Lady Bird: a Review

I was so happy to learn that this coming of age indie film was playing at a theatre close by and that my husband was keen to see it with the rest of the “girls” in the family. So off we went, with a friend in tow, to see this wonderful film. Ok, I am a sucker for coming of age stories about girls, especially when their moms play an important part of the narrative. And I absolutely love Saoirse Ronan, who stars as the titular heroine. Laurie Metcalf is a revelation as her mom. Despite the love that exists between them, the friction is palpable. I absolutely adored this quiet film. My whole family did, to various degrees, in fact. Kudos to writer-director Greta Gerwig on having one of the best reviewed films on Rotten Tomatoes. It is well deserved.

 

 

In addition to the layered performances by the lead actors, in complex roles, the supporting characters were powerfully portrayed, especially Tracy Letts as Lady Bird’s Dad and Beanie Feldstein as best friend Julie. The humour was gentle yet surprising at times. The heartbreak was real too, a few tears were shed and I found myself choked up at times. The themes are universal, fitting in, first love, figuring out a place in the world beyond high school. I liked the way the film addressed issues often ignored, such as families with financial struggles and how expectations are often adjusted because of this. In many ways it reminded me of another favourite film, New Waterford Girl, which I reviewed some time ago. The plot of Lady Bird is very straight forward with a few not-so-surprising revelations. I especially enjoyed its subtle story telling style. There is a lot of showing, not telling. You learn about the characters by watching their actions. This film demanded your attention and rewarded it.

I don’t want to say too much more for risk of spoiling the film. But if you like coming of age films centred on quirky girls, you should check this one out.

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Thor: Ragnarok: a review

I knew that I would be seeing this latest entry to the Marvel Universe on opening weekend when I learned that Taika Waititi was directing it. The only unknown was whether my youngest daughter would join us. Going to the theatre is always more fun with the whole family. Since she only likes super hero films that are very funny, it didn’t take much effort to convince her to come, with all the positive buzz out there. Nana joined us too and we all had a good time.

I should preface by mentioning that I saw the 1st Thor movie at the theatre back in 2011 and thought it was ho-hum. It was certainly not entertaining enough to see the first sequel, at all. My husband was of a different opinion and told me that Thor: The Dark World was just as good as the original. I did not consider this a resounding endorsement. But because I love Waititi’s previous films (especially the vampires of New Zealand mockumentary What We do in the Shadows) I knew I had to see the 3rd film in this series, Thor: Ragnarok. So I decided to dust off our copy of Thor: The Dark World, just to be up to date. I needn’t have bothered. That film truly was comparable to the first Thor film and not required to enjoy this 3rd instalment.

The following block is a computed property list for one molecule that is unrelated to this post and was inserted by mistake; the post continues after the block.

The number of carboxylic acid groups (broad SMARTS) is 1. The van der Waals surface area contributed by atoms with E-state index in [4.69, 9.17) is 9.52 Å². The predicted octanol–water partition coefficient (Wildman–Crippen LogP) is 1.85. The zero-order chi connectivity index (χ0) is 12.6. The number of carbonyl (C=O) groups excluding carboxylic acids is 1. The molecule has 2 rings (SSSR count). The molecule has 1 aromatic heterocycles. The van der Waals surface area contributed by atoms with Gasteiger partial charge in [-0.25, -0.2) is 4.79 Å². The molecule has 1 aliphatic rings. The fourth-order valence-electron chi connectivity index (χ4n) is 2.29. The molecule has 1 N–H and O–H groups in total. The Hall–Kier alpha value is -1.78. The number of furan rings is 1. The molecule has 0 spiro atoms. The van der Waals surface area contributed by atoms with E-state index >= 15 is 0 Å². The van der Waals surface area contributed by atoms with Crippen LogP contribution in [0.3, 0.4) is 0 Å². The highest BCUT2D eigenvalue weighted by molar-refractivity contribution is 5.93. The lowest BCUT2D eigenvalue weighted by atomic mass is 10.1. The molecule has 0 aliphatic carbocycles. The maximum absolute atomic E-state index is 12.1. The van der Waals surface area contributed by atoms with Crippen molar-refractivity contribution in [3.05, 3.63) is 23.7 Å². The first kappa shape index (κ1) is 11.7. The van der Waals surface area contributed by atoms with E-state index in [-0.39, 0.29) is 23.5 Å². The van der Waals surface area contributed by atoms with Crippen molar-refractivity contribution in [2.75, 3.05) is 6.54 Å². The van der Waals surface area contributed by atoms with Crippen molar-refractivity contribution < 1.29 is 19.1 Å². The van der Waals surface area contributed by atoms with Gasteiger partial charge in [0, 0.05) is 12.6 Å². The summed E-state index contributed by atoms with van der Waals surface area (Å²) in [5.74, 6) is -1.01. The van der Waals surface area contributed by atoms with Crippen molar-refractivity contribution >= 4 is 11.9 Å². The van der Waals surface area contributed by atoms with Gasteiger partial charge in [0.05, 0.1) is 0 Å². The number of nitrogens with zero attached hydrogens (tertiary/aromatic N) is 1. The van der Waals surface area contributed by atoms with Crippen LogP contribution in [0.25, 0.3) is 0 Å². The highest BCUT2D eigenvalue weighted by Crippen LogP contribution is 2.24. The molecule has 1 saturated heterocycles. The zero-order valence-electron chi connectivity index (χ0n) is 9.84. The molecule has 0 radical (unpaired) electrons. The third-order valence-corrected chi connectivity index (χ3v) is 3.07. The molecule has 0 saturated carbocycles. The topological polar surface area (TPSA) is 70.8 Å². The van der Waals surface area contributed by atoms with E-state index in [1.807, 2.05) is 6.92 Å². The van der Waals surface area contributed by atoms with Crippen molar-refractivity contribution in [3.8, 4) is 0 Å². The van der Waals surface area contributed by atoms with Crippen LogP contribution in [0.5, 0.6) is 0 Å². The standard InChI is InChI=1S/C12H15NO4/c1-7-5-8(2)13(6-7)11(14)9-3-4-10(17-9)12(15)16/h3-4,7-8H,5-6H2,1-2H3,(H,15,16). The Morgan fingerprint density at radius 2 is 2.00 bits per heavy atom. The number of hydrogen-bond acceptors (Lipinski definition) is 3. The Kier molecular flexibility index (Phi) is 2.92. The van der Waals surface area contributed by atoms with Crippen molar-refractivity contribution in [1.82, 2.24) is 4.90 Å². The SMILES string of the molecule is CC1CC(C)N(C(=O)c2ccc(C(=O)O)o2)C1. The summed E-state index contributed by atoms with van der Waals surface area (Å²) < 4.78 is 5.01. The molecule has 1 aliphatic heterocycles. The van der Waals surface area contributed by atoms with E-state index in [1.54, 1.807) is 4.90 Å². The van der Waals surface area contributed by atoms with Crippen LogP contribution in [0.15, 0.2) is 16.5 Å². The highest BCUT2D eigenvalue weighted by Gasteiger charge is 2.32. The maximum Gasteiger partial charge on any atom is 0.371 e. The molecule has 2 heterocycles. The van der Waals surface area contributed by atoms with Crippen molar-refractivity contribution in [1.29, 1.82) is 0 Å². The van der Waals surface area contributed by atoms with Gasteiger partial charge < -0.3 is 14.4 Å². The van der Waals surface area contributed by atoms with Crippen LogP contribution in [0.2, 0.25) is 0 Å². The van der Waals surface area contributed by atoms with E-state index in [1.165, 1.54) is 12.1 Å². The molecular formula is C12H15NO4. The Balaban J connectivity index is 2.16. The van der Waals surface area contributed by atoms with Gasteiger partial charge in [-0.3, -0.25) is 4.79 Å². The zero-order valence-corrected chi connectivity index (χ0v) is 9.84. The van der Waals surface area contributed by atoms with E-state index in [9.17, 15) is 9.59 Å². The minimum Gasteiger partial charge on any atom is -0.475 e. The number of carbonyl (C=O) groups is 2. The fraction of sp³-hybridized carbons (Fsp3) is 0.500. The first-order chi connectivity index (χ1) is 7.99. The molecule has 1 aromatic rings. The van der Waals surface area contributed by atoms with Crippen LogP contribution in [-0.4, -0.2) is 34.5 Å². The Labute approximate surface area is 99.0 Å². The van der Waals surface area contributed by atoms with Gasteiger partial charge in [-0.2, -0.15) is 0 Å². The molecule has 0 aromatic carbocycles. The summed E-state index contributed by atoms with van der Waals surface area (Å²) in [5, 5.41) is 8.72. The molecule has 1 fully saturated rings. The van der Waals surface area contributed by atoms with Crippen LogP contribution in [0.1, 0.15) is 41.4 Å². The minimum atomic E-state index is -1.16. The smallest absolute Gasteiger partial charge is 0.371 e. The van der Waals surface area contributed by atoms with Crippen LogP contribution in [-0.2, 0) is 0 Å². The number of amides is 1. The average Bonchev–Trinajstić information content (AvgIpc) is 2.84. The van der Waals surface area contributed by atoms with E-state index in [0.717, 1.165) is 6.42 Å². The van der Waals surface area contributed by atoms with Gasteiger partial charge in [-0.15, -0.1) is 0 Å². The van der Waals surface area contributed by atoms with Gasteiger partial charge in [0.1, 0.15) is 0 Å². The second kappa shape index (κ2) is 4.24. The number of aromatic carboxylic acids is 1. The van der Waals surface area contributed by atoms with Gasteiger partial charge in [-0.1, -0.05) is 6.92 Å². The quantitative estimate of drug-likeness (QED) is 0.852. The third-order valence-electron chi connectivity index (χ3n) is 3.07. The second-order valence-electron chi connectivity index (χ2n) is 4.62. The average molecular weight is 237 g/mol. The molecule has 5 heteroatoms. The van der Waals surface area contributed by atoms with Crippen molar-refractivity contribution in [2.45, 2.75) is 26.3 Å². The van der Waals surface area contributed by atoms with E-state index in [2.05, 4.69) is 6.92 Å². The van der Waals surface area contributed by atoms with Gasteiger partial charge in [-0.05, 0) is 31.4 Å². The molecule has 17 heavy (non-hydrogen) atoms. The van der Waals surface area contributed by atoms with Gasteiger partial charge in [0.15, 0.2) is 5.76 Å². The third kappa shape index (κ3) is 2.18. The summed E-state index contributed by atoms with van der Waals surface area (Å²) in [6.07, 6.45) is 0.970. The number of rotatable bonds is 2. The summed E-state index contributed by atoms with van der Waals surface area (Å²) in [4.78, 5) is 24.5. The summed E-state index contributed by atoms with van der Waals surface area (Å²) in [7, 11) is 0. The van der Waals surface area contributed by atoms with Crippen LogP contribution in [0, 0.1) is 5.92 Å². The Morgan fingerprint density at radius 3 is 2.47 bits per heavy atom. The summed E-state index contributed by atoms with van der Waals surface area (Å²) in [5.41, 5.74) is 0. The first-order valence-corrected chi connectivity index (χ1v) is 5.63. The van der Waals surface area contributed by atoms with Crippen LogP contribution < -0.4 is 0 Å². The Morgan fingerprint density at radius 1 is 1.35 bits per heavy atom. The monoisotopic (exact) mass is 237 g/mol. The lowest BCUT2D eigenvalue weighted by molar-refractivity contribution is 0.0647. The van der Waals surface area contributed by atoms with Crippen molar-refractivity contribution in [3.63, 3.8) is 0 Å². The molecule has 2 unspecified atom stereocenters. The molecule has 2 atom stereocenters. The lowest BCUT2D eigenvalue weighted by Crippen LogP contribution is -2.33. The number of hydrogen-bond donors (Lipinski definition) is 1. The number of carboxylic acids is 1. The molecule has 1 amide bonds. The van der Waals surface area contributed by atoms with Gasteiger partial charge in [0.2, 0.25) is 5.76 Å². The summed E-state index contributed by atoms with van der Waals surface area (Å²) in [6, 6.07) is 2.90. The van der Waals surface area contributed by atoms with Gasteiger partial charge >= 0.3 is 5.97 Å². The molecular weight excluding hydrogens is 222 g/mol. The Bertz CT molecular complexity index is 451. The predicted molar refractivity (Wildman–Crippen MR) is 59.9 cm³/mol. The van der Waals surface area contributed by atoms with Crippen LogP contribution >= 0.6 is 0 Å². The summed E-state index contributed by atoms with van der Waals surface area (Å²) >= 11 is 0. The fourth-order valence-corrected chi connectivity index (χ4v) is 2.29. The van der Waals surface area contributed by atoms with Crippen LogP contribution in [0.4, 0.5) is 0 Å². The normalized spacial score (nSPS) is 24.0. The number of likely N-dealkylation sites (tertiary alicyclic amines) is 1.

The plot of Thor: Ragnarok is as ridiculous as one would expect. What makes this film special (other than a brief glimpse of Chris Hemsworth’s abs) are the jokes. It is packed with physical comedy as well as humorous dialogue. I also appreciated that they did not feel compelled to shoehorn a romantic subplot into the story.

Cate Blanchett’s Hela is terrifically villainous as she tries to take over Thor’s home world, Asgard. The rest of the supporting cast is simply an abundance of talent. Mark Ruffalo and Tom Hiddleston return as Bruce Banner/Hulk and Loki respectively. Karl Urban is a delightful new addition to Asgard as Skurge. But a special shout out goes to Tessa Thompson as Valkyrie, a kick-ass Asgardian in exile who reluctantly joins forces with Thor and friends to help save her people.

The CGI effects are pretty good and the fight sequences are entertaining enough without dragging too long. For a 2h10min run time, this film seemed well paced. Which is good, because if you sit through to the end of the credits you will see 2 brief scenes buried within.

The Law and Jake Wade: a review

It has been some time since I reviewed a classic film. So I thought I would talk about a favourite western starring a favourite actor of mine, Richard Widmark.

The Law and Jake Wade stars Robert Taylor in the title role as a town Marshall with a dark past.  This past comes back to haunt him in the form of Richard Widmark’s character Clint Hollister.  I don’t want to spoil anything further because I really liked the way this story unfolded and I risk spoiling the climactic showdown. The titular “good guy” Jake had a dark past that he tried to escape when he relocated and built a new life as a town Marshall. When his past caught up to him, his instinct was to leave town again. That he was in love with Peggy, a local woman complicated matters.

 

The location filming is simply gorgeous. I also liked the way this film touched upon the arbitrary rules of society, which often vary, in times of war and peace.  Other themes included loyalty in love and friendship, as well as reinventing oneself.